* * *
Fisher’s life story—which she told and retold—started, of course, with her mother, Debbie Reynolds, the irrepressibly wholesome 1950s darling who sang and danced “Good Morning” with Gene Kelly and Donald O’Connor in Singin’ in the Rain and who was nominated for the 1965 Oscar for The Unsinkable Molly Brown. Older Americans knew and adored Reynolds; they recalled her as the lovely Tammy, singing wistfully of the “cottonwoods whisperin’ above,” and as the profoundly sympathetic, ponytailed victim of her husband Eddie Fisher’s rapid-fire infidelity, his cat-eating-the-canary-proud dumping of her, the mother of his two toddlers, for Elizabeth Taylor. Middle-aged Americans knew Reynolds as the game, financially hapless, reliably sequined nightclub singer and casino owner and actress. She was a devoted collector of Hollywood memorabilia: a glamorous member of studio-system old Hollywood who refused to let age get in her way. Debbie Reynolds was a survivor, and those who followed industry awards knew she’d won, in the last eighteen months, the Academy’s Jean Hersholt Humanitarian Award and the Screen Actors Guild (SAG) Lifetime Achievement Award: very richly deserved.
But these days, mostly everyone knew her foremost as Carrie Fisher’s mother, and everyone knew Carrie Fisher as Debbie Reynolds’s daughter. “Hollywood royalty”: the term followed them everywhere. (In truth, Fisher didn’t mind that and stoked its glamour and ironies, to much laughter.) They were rare in America, this mother and daughter—both icons, both full of life and likability, both so present in the culture, yet so different. (“Debbie had been America’s sweetheart, but as American values changed, that job was no longer open, so Carrie became America’s cynic,” says a close friend of Reynolds’s.) And through the thicket of humor that Carrie had often showered on her mother—whether, with name changed, in her first book, Postcards from the Edge, or later, more frankly, in Wishful Drinking—people knew one thing for sure: they loved each other. Deeply if complexly. (And what mother-daughter relationship worth its salt is not complex?)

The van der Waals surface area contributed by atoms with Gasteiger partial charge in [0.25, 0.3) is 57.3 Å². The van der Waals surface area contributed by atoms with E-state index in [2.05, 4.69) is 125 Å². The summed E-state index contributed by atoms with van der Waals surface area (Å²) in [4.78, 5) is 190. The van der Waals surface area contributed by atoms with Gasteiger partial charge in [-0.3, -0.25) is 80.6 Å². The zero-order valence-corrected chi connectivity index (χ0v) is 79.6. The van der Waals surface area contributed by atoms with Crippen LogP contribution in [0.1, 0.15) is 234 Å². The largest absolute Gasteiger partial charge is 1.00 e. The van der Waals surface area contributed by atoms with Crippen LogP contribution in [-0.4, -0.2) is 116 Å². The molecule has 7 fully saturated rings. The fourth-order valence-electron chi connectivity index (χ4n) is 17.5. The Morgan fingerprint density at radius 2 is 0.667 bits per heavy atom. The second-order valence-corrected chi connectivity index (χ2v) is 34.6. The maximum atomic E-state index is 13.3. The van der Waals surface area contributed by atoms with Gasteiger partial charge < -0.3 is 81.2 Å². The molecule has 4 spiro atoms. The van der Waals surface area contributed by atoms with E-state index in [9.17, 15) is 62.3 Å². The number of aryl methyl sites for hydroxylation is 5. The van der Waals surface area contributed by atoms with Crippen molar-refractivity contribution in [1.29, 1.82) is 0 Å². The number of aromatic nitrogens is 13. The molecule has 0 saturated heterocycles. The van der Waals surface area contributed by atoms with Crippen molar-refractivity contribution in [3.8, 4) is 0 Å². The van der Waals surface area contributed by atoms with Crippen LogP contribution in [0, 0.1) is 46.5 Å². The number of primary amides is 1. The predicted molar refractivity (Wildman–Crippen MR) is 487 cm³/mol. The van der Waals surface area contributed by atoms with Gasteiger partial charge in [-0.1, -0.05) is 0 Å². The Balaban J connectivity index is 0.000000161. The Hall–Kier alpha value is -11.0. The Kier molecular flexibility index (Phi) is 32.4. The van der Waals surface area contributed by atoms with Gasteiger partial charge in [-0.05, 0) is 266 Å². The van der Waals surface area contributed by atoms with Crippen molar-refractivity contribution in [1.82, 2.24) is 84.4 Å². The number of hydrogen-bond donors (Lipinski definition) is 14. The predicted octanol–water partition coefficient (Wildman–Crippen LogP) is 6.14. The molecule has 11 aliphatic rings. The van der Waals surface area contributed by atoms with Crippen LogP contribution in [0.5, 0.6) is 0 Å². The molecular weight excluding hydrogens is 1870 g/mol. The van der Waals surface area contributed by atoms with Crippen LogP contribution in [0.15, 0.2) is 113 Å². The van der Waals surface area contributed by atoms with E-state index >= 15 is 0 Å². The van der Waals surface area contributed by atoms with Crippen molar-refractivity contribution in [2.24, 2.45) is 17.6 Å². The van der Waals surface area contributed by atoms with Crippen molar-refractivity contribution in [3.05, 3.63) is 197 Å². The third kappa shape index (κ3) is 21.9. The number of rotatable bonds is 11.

Debbie Reynolds was as physically fragile as a human being could be, and the public’s pain at her daughter’s death carried over to concern for the frail eighty-four-year-old. How do you take it when your child—even a woman of sixty—predeceases you? People’s hearts were broken when they read Reynolds’s Facebook message, posted shortly after the official announcement of Fisher’s death: “Thank you to everyone who has embraced the gifts and talents of my beloved and amazing daughter. I am grateful for your thoughts and prayers that are now guiding her to her next stop. Love, Carrie’s Mother.”
The next day, December 28, the public received an agonizing piece of news both shocking and unbelievable but also something that might have been predicted—by Shakespeare or the Bible. Carrie’s mother had been rushed to the hospital with another stroke.
And then the headline: “Debbie Reynolds Dies.”
People said to one another, “There are no words.”
Every news organization in the country reacted to the heightened melodrama of a beloved famous mother dying one day after her beloved famous daughter. The history of the family was paraded out in all its Hollywood-royalty glamour, pathos, scandal, and sweetness: much, much sweetness. (A famous Lawrence Schiller photograph of tiny Carrie sitting in the Las Vegas wings, watching her mother perform, particularly caused lumps in throats.)
Debbie wanted to be with Carrie, Todd Fisher simply said. Later he would say that his sister’s death surprised him but their mother’s, a day later, did not. What didn’t get told amid the tragedy, pain, celebration, and love swirling through the media accounts was that, as a close friend of Debbie’s put it, Debbie had braced herself for a “call about Carrie” every day for decades.
Carrie Fisher was a rare woman in American culture, one who embodied wit, honesty, originality, complexity, and feminism: “famous and beloved for simply being herself.” How could such a charismatic, quick-witted creature—adored by fans and best friends alike—be so vulnerable as to incite such worry in her mother?
Here in Carrie Fisher’s extraordinary life lies part of the answer to that question.
Copyright © 2019 by Sheila Weller